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Africa: Africa Economy, agriculture and food security





Africa Economy, agriculture and food security

Poverty is common and sometimes extreme in Africa. Thirty-four of the 49 least developed countries (LDCs) are African and 315 million people, or 36 % of the total population, survive on less than US$1/day. The sum of national GDPs in 2003 amounted to US$641 000 million, or barely 5 % of the GDP of the United States of America. It corresponds on average to a GDP of US$738/inhabitant, ranging from US$91/inhabitant in Ethiopia to US$8 890/inhabitant in Seychelles. The HDI (range = 0-1) varies from 0.273 in Sierra Leone to 0.853 in Seychelles (35th out of a total of 177 countries), while the 19 countries with the lowest HDI are African. The HDI for Liberia and Somalia is not known.

In 2003, the added value of the primary sector (agriculture) contributed 2.5 % to the GDP in Botswana and 60.8 % in the Central African Republic, with an average for the whole of Africa of 17.7 %. More than half of the economically active people are engaged in the farming sector . The Northern (28 %), Gulf of Guinea (40 %) and Southern Regions (46 %) are exceptions. The more developed Northern Region has less agriculture and more industries and services. Nigeria, a large oil-exporting country, has a large impact on the data of the Gulf of Guinea Region. Finally, South Africa (where development is very marked), Namibia and Botswana, three countries where apartheid was formerly practised, are responsible for this reduced %age of active agricultural workers. At a country level, Burundi and Rwanda, where 90 % of the total labour force is engaged in the primary sector, are the two countries with the most limited cultivable area per inhabitant on the continent (less than 0.2 ha/person). Conversely, Namibia and Gabon, with the largest cultivable area per person (12.4 and 11.2 ha/person, respectively), have less than 40 %  of their economically active people working in the primary sector. With 5 % of the economically active people engaged in agriculture and cultivating about 23 ha per active agricultural worker, the Libyan Arab Jamahiriya is the country that allocates the lowest %age of economically active people to this sector.

The HIV/AIDS pandemic has reached such a scale that it influences the economy of those countries most affected. About two-thirds (64 %) of all the people infected by AIDS live in sub-Saharan Africa (SSA), as well as more than three-quarters (76 %) of all the women who have acquired this disease. The incidence of the disease in the SSA region was almost 7.4 % at the end of 2004. The Northern Region has an incidence of less than 0.3 % for people aged 15-49 years, and Mozambique with an incidence of 12.2 % is the least affected country in the Southern Region. Four countries in the Southern Region have an incidence rate of 20-30 % : Namibia, South Africa, Zimbabwe and Lesotho, in increasing order. In Botswana and Swaziland, the incidence is even higher at 37.3 and 38.8 %, respectively. The other regions fall between these two extremes: The national-level incidence ranges from 0.6 to 4.8 % in the Sudano-Sahelian Region, from 1 to 7 % in the Gulf of Guinea Region, from 4.1 to 8.8 % in the Eastern Region, and from 3.9 to 13.5 % in the Central Region. In the Indian Ocean Islands Region, only the incidence for Madagascar is known (1.7 %).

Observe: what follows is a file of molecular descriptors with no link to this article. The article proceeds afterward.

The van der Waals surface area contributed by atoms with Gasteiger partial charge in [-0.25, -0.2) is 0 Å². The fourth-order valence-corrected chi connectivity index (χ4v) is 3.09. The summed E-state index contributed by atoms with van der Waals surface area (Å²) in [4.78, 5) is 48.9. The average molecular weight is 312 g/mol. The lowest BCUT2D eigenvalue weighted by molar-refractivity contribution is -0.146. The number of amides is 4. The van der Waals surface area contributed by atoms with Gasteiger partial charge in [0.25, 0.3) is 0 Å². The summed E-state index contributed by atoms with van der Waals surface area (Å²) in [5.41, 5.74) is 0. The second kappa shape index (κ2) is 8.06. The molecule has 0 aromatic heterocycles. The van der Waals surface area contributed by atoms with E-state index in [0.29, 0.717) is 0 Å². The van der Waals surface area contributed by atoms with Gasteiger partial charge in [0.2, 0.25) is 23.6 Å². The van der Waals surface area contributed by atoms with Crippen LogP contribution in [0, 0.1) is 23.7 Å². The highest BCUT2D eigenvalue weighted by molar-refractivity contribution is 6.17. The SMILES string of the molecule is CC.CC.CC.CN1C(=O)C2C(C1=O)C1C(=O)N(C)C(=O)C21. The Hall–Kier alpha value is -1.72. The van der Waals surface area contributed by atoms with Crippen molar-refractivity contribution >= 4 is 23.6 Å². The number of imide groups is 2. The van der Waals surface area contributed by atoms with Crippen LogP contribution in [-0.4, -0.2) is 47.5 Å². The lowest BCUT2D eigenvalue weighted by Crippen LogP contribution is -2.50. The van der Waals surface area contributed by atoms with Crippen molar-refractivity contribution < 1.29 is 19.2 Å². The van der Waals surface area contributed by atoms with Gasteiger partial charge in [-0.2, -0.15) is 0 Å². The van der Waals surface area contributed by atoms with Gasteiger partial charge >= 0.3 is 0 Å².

This disease causes a significant increase in rural poverty and malnutrition, two plagues already widespread in Africa. It aggravates difficulties for rural women; the rates of infection can be 3-5 times higher for women than for men. Finally, the disease exerts a negative impact on household food security as well as on the national food production because of the loss of agricultural workers, notably in countries where agriculture contributes considerably to GDP. Indeed, the largest number of infected people is in the 15-49 year age bracket, the most productive group in the population. Therefore, the population composition has been modified, leading to a situation where old and young people predominate. When a family member is affected, the family not only has to compensate for the loss in income but also has to take care of the patient.

In 2004, FAO estimated that in the 25 most affected countries in Africa, about 7 million agricultural workers had been victims of AIDS since 1985; another 16 million could become victims before 2020. The most affected African countries could lose up to 26 % of their labour force in the next two decades. Average life expectancy in SSA is now 47 years, while it would have been 62 years without AIDS. In Botswana, life expectancy at birth has fallen to its 1950 level, but Zimbabwe has seen the most dramatic drop with life expectancy falling from 55 years in 1970 to 33 years in 2003.

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